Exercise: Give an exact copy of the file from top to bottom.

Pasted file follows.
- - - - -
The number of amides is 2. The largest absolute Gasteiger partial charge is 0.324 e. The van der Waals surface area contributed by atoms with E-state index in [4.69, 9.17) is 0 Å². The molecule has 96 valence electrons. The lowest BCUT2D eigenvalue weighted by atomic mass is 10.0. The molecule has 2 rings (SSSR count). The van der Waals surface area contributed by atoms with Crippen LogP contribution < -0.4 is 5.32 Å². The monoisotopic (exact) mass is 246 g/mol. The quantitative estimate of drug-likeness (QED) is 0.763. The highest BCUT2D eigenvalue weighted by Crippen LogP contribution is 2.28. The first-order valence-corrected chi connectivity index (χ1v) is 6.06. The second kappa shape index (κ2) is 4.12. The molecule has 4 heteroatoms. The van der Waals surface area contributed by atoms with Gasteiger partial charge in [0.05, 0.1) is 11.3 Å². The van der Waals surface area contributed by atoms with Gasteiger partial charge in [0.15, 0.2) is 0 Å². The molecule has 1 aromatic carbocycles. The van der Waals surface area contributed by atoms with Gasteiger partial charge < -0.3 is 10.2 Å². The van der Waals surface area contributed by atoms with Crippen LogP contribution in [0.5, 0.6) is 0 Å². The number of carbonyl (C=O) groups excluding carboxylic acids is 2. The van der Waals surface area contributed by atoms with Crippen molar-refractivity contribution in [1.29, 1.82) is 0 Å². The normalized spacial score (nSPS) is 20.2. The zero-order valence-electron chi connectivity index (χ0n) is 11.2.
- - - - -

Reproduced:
The number of amides is 2. The largest absolute Gasteiger partial charge is 0.324 e. The van der Waals surface area contributed by atoms with E-state index in [4.69, 9.17) is 0 Å². The molecule has 96 valence electrons. The lowest BCUT2D eigenvalue weighted by atomic mass is 10.0. The molecule has 2 rings (SSSR count). The van der Waals surface area contributed by atoms with Crippen LogP contribution < -0.4 is 5.32 Å². The monoisotopic (exact) mass is 246 g/mol. The quantitative estimate of drug-likeness (QED) is 0.763. The highest BCUT2D eigenvalue weighted by Crippen LogP contribution is 2.28. The first-order valence-corrected chi connectivity index (χ1v) is 6.06. The second kappa shape index (κ2) is 4.12. The molecule has 4 heteroatoms. The van der Waals surface area contributed by atoms with Gasteiger partial charge in [0.05, 0.1) is 11.3 Å². The van der Waals surface area contributed by atoms with Gasteiger partial charge in [0.15, 0.2) is 0 Å². The molecule has 1 aromatic carbocycles. The van der Waals surface area contributed by atoms with Gasteiger partial charge < -0.3 is 10.2 Å². The van der Waals surface area contributed by atoms with Crippen LogP contribution in [0.5, 0.6) is 0 Å². The number of carbonyl (C=O) groups excluding carboxylic acids is 2. The van der Waals surface area contributed by atoms with Crippen molar-refractivity contribution in [1.29, 1.82) is 0 Å². The normalized spacial score (nSPS) is 20.2. The zero-order valence-electron chi connectivity index (χ0n) is 11.2.